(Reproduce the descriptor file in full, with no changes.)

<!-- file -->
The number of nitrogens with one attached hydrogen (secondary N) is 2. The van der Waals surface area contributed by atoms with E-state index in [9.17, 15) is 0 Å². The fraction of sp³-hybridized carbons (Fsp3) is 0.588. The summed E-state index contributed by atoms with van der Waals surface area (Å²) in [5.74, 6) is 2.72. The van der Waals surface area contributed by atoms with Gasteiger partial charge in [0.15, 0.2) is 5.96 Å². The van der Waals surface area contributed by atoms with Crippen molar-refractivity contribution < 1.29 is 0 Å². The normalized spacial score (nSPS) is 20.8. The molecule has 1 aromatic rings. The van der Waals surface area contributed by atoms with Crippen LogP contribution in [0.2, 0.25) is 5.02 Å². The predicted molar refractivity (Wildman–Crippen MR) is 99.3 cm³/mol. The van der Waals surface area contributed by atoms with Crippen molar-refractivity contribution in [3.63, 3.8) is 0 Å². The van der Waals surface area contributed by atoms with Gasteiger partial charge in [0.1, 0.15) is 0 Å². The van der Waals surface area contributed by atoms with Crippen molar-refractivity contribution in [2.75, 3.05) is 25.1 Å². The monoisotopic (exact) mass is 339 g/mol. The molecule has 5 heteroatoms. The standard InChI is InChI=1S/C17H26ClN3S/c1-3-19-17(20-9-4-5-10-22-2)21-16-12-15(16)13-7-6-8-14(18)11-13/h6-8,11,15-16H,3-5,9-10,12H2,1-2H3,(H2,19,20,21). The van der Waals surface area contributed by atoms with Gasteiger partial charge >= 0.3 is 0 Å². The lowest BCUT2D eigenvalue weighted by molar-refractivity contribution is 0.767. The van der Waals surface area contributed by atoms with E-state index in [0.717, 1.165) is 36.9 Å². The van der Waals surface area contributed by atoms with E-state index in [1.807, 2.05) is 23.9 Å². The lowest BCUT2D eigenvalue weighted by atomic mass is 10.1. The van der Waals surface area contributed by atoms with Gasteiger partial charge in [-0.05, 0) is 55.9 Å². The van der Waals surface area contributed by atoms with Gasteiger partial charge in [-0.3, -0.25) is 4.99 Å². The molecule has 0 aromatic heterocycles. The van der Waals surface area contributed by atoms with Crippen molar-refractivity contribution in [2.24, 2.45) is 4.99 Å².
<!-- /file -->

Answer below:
The number of nitrogens with one attached hydrogen (secondary N) is 2. The van der Waals surface area contributed by atoms with E-state index in [9.17, 15) is 0 Å². The fraction of sp³-hybridized carbons (Fsp3) is 0.588. The summed E-state index contributed by atoms with van der Waals surface area (Å²) in [5.74, 6) is 2.72. The van der Waals surface area contributed by atoms with Gasteiger partial charge in [0.15, 0.2) is 5.96 Å². The van der Waals surface area contributed by atoms with Crippen molar-refractivity contribution < 1.29 is 0 Å². The normalized spacial score (nSPS) is 20.8. The molecule has 1 aromatic rings. The van der Waals surface area contributed by atoms with Crippen LogP contribution in [0.2, 0.25) is 5.02 Å². The predicted molar refractivity (Wildman–Crippen MR) is 99.3 cm³/mol. The van der Waals surface area contributed by atoms with Crippen molar-refractivity contribution in [3.63, 3.8) is 0 Å². The van der Waals surface area contributed by atoms with Gasteiger partial charge in [0.1, 0.15) is 0 Å². The van der Waals surface area contributed by atoms with Crippen molar-refractivity contribution in [2.75, 3.05) is 25.1 Å². The monoisotopic (exact) mass is 339 g/mol. The molecule has 5 heteroatoms. The standard InChI is InChI=1S/C17H26ClN3S/c1-3-19-17(20-9-4-5-10-22-2)21-16-12-15(16)13-7-6-8-14(18)11-13/h6-8,11,15-16H,3-5,9-10,12H2,1-2H3,(H2,19,20,21). The van der Waals surface area contributed by atoms with Gasteiger partial charge >= 0.3 is 0 Å². The lowest BCUT2D eigenvalue weighted by molar-refractivity contribution is 0.767. The van der Waals surface area contributed by atoms with E-state index in [0.717, 1.165) is 36.9 Å². The van der Waals surface area contributed by atoms with E-state index in [1.807, 2.05) is 23.9 Å². The lowest BCUT2D eigenvalue weighted by atomic mass is 10.1. The van der Waals surface area contributed by atoms with Gasteiger partial charge in [-0.05, 0) is 55.9 Å². The van der Waals surface area contributed by atoms with Gasteiger partial charge in [-0.3, -0.25) is 4.99 Å². The molecule has 0 aromatic heterocycles. The van der Waals surface area contributed by atoms with Crippen molar-refractivity contribution in [2.24, 2.45) is 4.99 Å².